Music Venue Trust CEO Mark Dayvd highlights the fact that the nine day Cultural Recovery Fund Round 3 application window, and the complex process involved, discriminates against parents and carers and favours larger organisations.
Culture Recovery Fund Round 3 is a £300 million investment intended to support cultural organisations and businesses to survive through the crisis and ensure that previous investment in rounds 1 and 2 is not wasted. Regrettably, this will not be achieved by the current application timeline, which discriminates against parents and carers and favours larger organisations.
The Government has insisted upon an application window for Culture Recovery Fund Round 3 which is a time limited, very short, period entirely contained within School Summer Holidays. This issue is compounded by a complex application which requires input from multiple members of staff and outside agencies, plus comprehensive financial documents which will need to be freshly created for this purpose.
Music Venue Trust has repeatedly raised with the Secretary of State, the Culture Minister, DCMS and Arts Council England that this application window, 16 August to 27 August, allied to the complex application process presents significant risk of excluding parents and carers.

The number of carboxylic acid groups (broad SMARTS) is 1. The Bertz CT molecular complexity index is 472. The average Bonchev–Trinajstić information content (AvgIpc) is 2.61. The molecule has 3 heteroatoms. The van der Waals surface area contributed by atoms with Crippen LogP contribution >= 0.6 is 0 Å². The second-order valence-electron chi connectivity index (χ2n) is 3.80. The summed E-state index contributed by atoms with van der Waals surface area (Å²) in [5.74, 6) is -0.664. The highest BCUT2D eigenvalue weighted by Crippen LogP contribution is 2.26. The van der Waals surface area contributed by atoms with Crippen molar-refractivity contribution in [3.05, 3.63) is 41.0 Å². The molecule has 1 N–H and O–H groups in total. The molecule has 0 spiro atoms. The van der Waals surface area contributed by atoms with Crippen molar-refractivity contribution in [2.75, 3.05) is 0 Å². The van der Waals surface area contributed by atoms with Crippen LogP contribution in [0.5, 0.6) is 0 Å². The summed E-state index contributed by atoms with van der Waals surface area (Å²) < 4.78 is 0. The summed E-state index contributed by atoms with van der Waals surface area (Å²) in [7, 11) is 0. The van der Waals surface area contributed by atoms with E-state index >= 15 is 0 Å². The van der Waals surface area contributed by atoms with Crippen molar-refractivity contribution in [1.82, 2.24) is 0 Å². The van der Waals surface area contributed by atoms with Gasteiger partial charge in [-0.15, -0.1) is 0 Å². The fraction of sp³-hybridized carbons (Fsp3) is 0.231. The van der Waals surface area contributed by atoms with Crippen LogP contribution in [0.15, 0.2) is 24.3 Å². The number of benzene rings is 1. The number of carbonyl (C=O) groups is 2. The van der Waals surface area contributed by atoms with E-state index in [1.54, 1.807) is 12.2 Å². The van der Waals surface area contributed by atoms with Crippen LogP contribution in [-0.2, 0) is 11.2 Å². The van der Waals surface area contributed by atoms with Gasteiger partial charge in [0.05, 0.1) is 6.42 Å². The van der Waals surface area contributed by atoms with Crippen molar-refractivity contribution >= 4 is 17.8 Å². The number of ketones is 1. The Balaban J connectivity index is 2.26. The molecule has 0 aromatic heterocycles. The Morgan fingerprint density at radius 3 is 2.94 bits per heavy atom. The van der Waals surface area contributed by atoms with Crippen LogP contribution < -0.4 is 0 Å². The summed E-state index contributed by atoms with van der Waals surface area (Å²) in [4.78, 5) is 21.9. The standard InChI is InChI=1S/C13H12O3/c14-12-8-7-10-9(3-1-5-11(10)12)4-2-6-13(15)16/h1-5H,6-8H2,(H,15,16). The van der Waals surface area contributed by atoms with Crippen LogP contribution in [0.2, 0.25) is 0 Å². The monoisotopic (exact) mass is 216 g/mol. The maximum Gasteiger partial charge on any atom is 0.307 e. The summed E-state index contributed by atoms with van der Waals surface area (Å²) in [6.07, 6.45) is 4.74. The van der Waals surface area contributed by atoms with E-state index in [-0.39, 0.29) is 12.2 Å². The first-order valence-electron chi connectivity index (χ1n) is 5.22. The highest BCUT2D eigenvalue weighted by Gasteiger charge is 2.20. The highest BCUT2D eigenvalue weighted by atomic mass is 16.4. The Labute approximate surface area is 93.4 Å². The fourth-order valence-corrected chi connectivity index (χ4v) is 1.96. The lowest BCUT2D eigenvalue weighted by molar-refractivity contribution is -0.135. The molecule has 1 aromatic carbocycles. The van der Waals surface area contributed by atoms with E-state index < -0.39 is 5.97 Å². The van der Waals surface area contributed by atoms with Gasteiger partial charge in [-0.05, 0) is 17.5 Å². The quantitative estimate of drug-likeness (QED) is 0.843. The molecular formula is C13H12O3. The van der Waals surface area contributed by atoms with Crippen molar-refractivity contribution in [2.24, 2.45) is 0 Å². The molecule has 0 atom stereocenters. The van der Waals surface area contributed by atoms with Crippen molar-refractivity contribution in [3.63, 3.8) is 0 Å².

Inadequate notice of this application window was provided for parents and carers to make alternative plans, to change planned caring arrangements, or arrange childcare. The Government is fully aware of this challenge but has declined to respond to requests to provide an extension for those affected.
This is a pointless and counterintuitive stance for the Government to take; the aim of the fund is to get vital financial support into cultural organisations and businesses that may fail without it. That aim can be achieved by ensuring that it is equally open to all. DCMS and Arts Council England plainly understand this to be the aim, since extension to the timeline is being inconsistently and sporadically granted to applicants requesting help on the basis of illness.
Parents and carers should not be placed in the position of being unable to access the fund because of their responsibilities. They should not be disadvantaged from making applications to the fund by an arbitrary window of opportunity which is already being varied for others. The Government should act quickly to prevent discrimination against parents and carers and permit them access to the possibility of receiving the financial support they need.
There is a simple solution to this challenge: Extend the window of application for CRF 3 to 10 September for parents and carers.
Arts Council England state that they “know there are barriers to entry into the (cultural) sector for working class people, and we’re committed to changing this”. In this case it is possible for them to change this by not excluding working parents and carers from funding they desperately need.
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